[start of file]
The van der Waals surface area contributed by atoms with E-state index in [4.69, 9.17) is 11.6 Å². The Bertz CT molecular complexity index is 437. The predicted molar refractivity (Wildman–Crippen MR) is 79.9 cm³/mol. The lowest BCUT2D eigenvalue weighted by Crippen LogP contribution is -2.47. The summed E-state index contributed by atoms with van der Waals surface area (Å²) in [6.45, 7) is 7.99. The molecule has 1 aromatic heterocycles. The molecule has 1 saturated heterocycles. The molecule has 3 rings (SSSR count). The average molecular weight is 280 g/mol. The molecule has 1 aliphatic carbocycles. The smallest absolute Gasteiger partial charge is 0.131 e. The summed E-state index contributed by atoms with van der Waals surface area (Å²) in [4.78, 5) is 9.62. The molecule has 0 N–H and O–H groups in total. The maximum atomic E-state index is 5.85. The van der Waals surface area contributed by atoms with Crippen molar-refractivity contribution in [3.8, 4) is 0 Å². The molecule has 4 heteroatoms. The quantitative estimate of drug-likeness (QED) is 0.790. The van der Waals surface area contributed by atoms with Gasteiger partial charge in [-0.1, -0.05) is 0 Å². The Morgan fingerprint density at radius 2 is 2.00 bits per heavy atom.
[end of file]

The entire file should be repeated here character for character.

The van der Waals surface area contributed by atoms with E-state index in [4.69, 9.17) is 11.6 Å². The Bertz CT molecular complexity index is 437. The predicted molar refractivity (Wildman–Crippen MR) is 79.9 cm³/mol. The lowest BCUT2D eigenvalue weighted by Crippen LogP contribution is -2.47. The summed E-state index contributed by atoms with van der Waals surface area (Å²) in [6.45, 7) is 7.99. The molecule has 1 aromatic heterocycles. The molecule has 1 saturated heterocycles. The molecule has 3 rings (SSSR count). The average molecular weight is 280 g/mol. The molecule has 1 aliphatic carbocycles. The smallest absolute Gasteiger partial charge is 0.131 e. The summed E-state index contributed by atoms with van der Waals surface area (Å²) in [4.78, 5) is 9.62. The molecule has 0 N–H and O–H groups in total. The maximum atomic E-state index is 5.85. The van der Waals surface area contributed by atoms with Crippen molar-refractivity contribution in [3.8, 4) is 0 Å². The molecule has 4 heteroatoms. The quantitative estimate of drug-likeness (QED) is 0.790. The van der Waals surface area contributed by atoms with Gasteiger partial charge in [-0.1, -0.05) is 0 Å². The Morgan fingerprint density at radius 2 is 2.00 bits per heavy atom.